28. 28

    Bielinsky, A.K. & Gerbi, S.A. Chromosomal ARS1 has a single leading strand start site. Mol. Cell 3, 477–486 (1999).

  29. 29

    Clark, A.B., Lujan, S.A., Kissling, G.E. & Kunkel, T.A. Mismatch repair-independent tandem repeat sequence instability resulting from ribonucleotide incorporation by DNA polymerase ɛ. DNA Repair (Amst.) 10, 476–482 (2011).

  30. 30

    Ghodgaonkar, M.M. et al. Ribonucleotides misincorporated into DNA act as strand-discrimination signals in eukaryotic mismatch repair. Mol. Cell 50, 323–332 (2013).

  31. 31

    Clausen, A.R., Zhang, S., Burgers, P.M., Lee, M.Y. & Kunkel, T.A. Ribonucleotide incorporation, proofreading and bypass by human DNA polymerase δ. DNA Repair (Amst.) 12, 121–127 (2013).

  32. 32

    Williams, J.S. et al. Proofreading of ribonucleotides inserted into DNA by yeast DNA polymerase ɛ. DNA Repair (Amst.) 11, 649–656 (2012).

  33. 33

    Kim, N. et al. Mutagenic processing of ribonucleotides in DNA by yeast topoisomerase I. Science 332, 1561–1564 (2011).

  34. 34

    Potenski, C.J., Niu, H., Sung, P. & Klein, H.L. Avoidance of ribonucleotide-induced mutations by RNase H2 and Srs2-Exo1 mechanisms. Nature 511, 251–254 (2014).

  35. 35

    Allen-Soltero, S., Martinez, S.L., Putnam, C.D. & Kolodner, R.D. A Saccharomyces cerevisiae RNase H2 interaction network functions to suppress genome instability. Mol. Cell. Biol. 34, 1521–1534 (2014).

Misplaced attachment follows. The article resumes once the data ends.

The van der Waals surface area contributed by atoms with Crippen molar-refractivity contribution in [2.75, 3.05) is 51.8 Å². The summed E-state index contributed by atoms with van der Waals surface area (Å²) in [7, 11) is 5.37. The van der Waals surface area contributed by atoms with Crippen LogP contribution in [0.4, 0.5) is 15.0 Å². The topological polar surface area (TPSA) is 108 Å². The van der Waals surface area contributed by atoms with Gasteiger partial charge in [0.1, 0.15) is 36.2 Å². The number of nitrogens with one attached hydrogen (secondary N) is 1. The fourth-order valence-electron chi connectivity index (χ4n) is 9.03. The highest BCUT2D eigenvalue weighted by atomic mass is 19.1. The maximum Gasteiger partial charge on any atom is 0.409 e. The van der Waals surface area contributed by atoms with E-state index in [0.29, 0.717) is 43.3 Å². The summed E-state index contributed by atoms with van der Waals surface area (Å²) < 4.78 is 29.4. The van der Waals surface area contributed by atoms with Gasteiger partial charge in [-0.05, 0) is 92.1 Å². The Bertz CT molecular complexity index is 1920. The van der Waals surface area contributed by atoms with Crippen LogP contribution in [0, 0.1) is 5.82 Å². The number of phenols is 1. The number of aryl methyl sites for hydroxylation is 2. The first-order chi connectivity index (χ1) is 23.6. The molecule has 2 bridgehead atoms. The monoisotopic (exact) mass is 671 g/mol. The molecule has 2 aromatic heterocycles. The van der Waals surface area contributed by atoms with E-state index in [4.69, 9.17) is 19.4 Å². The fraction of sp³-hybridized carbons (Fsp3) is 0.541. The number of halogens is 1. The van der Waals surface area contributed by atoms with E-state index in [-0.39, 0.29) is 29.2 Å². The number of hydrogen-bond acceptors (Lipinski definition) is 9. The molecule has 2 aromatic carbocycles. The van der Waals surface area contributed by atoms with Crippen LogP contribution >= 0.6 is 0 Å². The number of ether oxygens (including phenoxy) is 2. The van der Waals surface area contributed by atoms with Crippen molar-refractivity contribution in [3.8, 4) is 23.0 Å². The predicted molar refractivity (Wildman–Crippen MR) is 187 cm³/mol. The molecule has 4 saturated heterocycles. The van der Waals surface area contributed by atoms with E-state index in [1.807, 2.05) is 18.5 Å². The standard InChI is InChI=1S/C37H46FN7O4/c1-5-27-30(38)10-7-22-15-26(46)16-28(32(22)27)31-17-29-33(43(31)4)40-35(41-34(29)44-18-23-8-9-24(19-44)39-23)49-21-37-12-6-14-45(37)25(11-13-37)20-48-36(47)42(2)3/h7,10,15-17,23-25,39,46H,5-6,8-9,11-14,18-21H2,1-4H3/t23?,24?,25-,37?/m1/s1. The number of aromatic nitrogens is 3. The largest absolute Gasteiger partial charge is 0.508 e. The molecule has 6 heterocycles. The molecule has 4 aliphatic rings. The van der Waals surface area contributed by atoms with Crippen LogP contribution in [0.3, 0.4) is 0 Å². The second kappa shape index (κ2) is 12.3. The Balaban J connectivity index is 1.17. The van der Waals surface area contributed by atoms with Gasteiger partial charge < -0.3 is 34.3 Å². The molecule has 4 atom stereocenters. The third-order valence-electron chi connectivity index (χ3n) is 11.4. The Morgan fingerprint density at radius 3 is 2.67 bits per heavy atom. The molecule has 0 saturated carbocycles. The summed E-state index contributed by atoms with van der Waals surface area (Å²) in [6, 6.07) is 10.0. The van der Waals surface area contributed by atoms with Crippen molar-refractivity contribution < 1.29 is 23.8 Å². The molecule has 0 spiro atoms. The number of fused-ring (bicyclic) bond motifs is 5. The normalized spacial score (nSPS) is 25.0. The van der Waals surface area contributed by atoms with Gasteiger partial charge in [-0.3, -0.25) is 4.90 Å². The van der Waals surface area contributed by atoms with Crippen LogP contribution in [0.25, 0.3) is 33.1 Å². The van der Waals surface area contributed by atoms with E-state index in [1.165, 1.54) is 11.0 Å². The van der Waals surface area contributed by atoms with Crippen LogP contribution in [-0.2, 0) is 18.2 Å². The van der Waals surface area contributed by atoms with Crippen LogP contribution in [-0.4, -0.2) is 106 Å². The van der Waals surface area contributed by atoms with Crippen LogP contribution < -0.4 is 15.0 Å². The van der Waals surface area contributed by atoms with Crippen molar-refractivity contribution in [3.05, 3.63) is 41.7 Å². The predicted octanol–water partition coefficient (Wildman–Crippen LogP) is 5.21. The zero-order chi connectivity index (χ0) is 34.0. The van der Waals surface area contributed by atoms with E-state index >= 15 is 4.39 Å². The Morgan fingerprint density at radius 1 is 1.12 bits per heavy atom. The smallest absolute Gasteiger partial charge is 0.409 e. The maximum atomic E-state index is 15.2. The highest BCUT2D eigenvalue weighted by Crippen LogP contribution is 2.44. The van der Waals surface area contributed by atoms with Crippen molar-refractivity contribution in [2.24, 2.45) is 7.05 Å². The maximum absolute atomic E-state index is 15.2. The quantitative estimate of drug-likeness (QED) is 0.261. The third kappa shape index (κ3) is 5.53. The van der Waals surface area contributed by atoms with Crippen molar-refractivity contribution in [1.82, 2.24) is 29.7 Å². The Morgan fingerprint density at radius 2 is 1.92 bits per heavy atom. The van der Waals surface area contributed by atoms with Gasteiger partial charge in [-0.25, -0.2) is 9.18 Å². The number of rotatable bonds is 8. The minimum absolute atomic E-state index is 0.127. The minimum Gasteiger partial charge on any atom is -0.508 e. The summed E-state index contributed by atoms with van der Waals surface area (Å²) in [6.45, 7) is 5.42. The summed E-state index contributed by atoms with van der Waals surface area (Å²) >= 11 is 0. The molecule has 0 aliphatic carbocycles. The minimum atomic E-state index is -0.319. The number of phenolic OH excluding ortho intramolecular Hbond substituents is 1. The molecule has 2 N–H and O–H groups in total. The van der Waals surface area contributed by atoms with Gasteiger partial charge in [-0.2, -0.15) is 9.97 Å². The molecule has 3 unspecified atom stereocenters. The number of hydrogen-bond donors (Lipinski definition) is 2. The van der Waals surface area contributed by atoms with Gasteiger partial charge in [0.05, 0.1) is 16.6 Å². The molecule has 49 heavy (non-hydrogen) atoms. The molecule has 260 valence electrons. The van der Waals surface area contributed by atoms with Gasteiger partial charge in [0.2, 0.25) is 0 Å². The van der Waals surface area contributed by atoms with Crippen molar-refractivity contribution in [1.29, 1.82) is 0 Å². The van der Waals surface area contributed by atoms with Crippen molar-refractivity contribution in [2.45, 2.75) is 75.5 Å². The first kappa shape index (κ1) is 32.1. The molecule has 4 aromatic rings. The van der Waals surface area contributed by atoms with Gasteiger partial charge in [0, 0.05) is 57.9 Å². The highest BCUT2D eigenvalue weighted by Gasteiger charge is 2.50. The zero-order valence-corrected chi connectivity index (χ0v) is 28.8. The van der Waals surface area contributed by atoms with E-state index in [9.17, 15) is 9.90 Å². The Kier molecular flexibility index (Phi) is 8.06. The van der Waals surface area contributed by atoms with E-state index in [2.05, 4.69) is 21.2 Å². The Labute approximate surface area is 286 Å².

36. 36

    Reijns, M.A. et al. Enzymatic removal of ribonucleotides from DNA is essential for mammalian genome integrity and development. Cell 149, 1008–1022 (2012).

  37. 37

    Hiller, B. et al. Mammalian RNase H2 removes ribonucleotides from DNA to maintain genome integrity. J. Exp. Med. 209, 1419–1426 (2012).

  38. 38

    Watt, D.L., Johansson, E., Burgers, P.M. & Kunkel, T.A. Replication of ribonucleotide-containing DNA templates by yeast replicative polymerases. DNA Repair (Amst.) 10, 897–902 (2011).

  39. 39

    Clausen, A.R., Murray, M.S., Passer, A.R., Pedersen, L.C. & Kunkel, T.A. Structure-function analysis of ribonucleotide bypass by B family DNA replicases. Proc. Natl. Acad. Sci. USA 110, 16802–16807 (2013).